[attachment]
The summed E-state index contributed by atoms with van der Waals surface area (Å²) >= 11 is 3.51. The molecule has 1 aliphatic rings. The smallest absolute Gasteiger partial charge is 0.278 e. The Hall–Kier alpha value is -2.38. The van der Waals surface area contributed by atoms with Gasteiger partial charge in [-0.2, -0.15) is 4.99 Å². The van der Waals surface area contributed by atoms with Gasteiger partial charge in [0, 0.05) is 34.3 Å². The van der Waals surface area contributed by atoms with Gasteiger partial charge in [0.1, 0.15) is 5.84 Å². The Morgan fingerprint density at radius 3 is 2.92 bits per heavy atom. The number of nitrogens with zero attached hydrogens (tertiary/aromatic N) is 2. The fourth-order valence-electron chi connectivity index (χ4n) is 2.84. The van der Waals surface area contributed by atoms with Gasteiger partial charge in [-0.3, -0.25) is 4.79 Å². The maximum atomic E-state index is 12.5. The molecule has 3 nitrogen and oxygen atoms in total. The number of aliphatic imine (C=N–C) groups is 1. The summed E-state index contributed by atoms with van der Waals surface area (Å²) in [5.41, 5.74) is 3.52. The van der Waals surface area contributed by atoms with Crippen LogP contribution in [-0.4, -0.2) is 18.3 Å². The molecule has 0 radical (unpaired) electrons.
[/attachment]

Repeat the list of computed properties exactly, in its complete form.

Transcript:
The summed E-state index contributed by atoms with van der Waals surface area (Å²) >= 11 is 3.51. The molecule has 1 aliphatic rings. The smallest absolute Gasteiger partial charge is 0.278 e. The Hall–Kier alpha value is -2.38. The van der Waals surface area contributed by atoms with Gasteiger partial charge in [-0.2, -0.15) is 4.99 Å². The van der Waals surface area contributed by atoms with Gasteiger partial charge in [0, 0.05) is 34.3 Å². The van der Waals surface area contributed by atoms with Gasteiger partial charge in [0.1, 0.15) is 5.84 Å². The Morgan fingerprint density at radius 3 is 2.92 bits per heavy atom. The number of nitrogens with zero attached hydrogens (tertiary/aromatic N) is 2. The fourth-order valence-electron chi connectivity index (χ4n) is 2.84. The van der Waals surface area contributed by atoms with Gasteiger partial charge in [-0.3, -0.25) is 4.79 Å². The maximum atomic E-state index is 12.5. The molecule has 3 nitrogen and oxygen atoms in total. The number of aliphatic imine (C=N–C) groups is 1. The summed E-state index contributed by atoms with van der Waals surface area (Å²) in [5.41, 5.74) is 3.52. The van der Waals surface area contributed by atoms with Crippen LogP contribution in [-0.4, -0.2) is 18.3 Å². The molecule has 0 radical (unpaired) electrons.